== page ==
July 17, 2009
If you know me well and spend any amount of time with me May-July, you know that yesterday was my birthday. You will know this tidbit because I will begin talking about my birthday two months before it actually arrives. I love my birthday.
It isn’t that anything absolutely spectacular happens on my birthday, in fact, most birthdays are quite normal. Nor do I expect cards, gifts and flowers from everyone (although those are nice perks). So most people wonder, why would someone my age be so happy about turning over another year? Shouldn’t I have grown out of this by now? Why would I look forward to moving from one age bracket on forms to another that puts me firmly in middle age territory? Why would I want to admit that time is passing, whether I like it or not?
Usually people tell me their birthday is just another day or they dread the day because it just makes them feel older. My question to all you birthday haters and to everyone who chooses to simply ignore the day is this, why wouldn’t you love your birthday? It’s the day you entered the world and officially began your journey. It’s the day God specifically chose for you to begin transforming the world around you, merely with your presence. Isn’t that a good reason to celebrate the day?
As I’ve aged and life has thrown some fairly tough things at me, I’ve found that I’ve become more cynical and don’t trust as easily or quickly as I used to. I’ve lost my positive, “dive in without looking because it’s all going to work out” attitude and I’m often accused of being overly cautious. But one thing that hasn’t changed is that I know the day I was born is special. I know the day you were born is special. I know if you or I weren’t here, the world would be a much different place and we have no idea how far reaching the changes would be.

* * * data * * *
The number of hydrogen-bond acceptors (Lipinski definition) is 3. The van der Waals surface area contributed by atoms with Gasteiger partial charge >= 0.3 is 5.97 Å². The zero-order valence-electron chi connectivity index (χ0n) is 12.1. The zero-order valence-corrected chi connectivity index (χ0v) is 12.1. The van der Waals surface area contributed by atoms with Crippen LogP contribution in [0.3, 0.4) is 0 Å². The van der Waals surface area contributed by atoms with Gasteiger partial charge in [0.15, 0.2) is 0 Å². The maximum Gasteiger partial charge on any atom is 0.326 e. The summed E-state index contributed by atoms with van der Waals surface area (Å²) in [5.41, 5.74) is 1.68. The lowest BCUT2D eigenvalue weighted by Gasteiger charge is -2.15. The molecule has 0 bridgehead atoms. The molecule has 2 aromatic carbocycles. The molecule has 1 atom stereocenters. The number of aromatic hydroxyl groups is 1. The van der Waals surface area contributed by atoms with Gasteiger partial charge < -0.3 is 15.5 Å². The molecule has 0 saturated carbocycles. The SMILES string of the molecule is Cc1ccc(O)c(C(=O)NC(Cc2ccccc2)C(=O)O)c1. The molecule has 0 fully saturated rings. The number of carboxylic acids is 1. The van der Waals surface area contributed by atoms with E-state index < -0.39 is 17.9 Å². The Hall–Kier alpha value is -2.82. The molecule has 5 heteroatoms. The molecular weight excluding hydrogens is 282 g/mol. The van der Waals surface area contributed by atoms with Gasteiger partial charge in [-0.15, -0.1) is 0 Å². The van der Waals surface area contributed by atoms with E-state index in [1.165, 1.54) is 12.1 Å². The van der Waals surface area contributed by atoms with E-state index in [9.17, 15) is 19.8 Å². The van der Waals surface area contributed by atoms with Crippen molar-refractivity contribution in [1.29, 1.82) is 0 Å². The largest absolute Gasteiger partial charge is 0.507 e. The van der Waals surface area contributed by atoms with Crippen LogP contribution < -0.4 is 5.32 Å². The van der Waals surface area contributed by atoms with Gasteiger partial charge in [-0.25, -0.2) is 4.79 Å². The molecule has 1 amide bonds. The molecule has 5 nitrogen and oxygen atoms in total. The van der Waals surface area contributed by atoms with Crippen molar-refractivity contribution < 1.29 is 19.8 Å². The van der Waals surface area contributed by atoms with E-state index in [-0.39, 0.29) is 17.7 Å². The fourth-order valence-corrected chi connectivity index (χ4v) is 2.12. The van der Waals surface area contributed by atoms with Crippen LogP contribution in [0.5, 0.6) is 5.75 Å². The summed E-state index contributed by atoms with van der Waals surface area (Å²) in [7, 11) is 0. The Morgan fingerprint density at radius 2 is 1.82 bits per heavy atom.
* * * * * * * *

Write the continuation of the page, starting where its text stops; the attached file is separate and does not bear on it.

So the fact that I was born several years ago yesterday is a big deal. It’s worthy of taking the day off from work and giving myself the gift of time. It’s worthy of spending it with family and friends. It’s my day. Good or bad, God chose that day to bring me here to change things, even in small ways. I definitely think that’s reason to be happy, enjoy it and celebrate.
July 15, 2009
Last month I traveled to Blackfoot, Idaho to meet my week old niece. She was, of course, beautiful and perfect. The trip from Spokane to Blackfoot takes a little over nine hours, unless you happen to stop in Dillon, Montana for ice cream and realize you have a nail in your tire; then it takes about ten hours.
There is no doubt we were being watched over that day, because had we gone on without knowing about the nail, we likely would have had a flat tire in the middle of nowhere Montana. The side trip for ice cream was a sudden decision and it was a miracle we saw the nail before getting back in the car to travel on. As it was, we were able to find a local Les Schwab and relaxed while the nail was removed and the tire was fixed.
Prior to this unexpected stop, my experience with Montana had been limited to traveling through the state at record speeds. I was at the end of a long journey from Texas with a confused cat in the back seat of my truck and the bed of my truck loaded with all my worldly possessions. All I wanted was to reach my destination of Spokane, Washington that day, and I thought Montana seemed endless. I wasn’t a big fan of the state.